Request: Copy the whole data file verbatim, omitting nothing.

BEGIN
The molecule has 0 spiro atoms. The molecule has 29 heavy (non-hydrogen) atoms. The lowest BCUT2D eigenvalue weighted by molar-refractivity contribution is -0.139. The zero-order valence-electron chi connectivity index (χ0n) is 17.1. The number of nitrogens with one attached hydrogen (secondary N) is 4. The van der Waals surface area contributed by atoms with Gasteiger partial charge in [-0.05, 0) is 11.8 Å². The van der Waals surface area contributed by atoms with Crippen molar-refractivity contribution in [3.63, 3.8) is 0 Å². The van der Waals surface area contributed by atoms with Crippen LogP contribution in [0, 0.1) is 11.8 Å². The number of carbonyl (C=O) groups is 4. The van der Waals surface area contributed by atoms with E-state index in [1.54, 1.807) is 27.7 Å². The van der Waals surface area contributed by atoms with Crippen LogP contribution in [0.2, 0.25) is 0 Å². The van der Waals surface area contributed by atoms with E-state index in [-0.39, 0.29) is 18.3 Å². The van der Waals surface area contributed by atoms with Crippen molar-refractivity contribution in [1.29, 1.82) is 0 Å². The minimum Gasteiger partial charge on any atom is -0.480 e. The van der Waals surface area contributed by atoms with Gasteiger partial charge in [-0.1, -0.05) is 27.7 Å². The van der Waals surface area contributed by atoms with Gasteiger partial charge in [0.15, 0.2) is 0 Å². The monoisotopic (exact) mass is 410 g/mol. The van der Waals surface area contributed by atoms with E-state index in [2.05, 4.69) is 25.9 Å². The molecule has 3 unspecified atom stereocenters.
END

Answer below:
The molecule has 0 spiro atoms. The molecule has 29 heavy (non-hydrogen) atoms. The lowest BCUT2D eigenvalue weighted by molar-refractivity contribution is -0.139. The zero-order valence-electron chi connectivity index (χ0n) is 17.1. The number of nitrogens with one attached hydrogen (secondary N) is 4. The van der Waals surface area contributed by atoms with Gasteiger partial charge in [-0.05, 0) is 11.8 Å². The van der Waals surface area contributed by atoms with Crippen molar-refractivity contribution in [3.63, 3.8) is 0 Å². The van der Waals surface area contributed by atoms with Crippen LogP contribution in [0, 0.1) is 11.8 Å². The number of carbonyl (C=O) groups is 4. The van der Waals surface area contributed by atoms with E-state index in [1.54, 1.807) is 27.7 Å². The van der Waals surface area contributed by atoms with Crippen LogP contribution in [0.2, 0.25) is 0 Å². The van der Waals surface area contributed by atoms with E-state index in [-0.39, 0.29) is 18.3 Å². The van der Waals surface area contributed by atoms with Crippen molar-refractivity contribution in [1.29, 1.82) is 0 Å². The minimum Gasteiger partial charge on any atom is -0.480 e. The van der Waals surface area contributed by atoms with Gasteiger partial charge in [-0.1, -0.05) is 27.7 Å². The van der Waals surface area contributed by atoms with Gasteiger partial charge in [0.15, 0.2) is 0 Å². The monoisotopic (exact) mass is 410 g/mol. The van der Waals surface area contributed by atoms with E-state index in [2.05, 4.69) is 25.9 Å². The molecule has 3 unspecified atom stereocenters.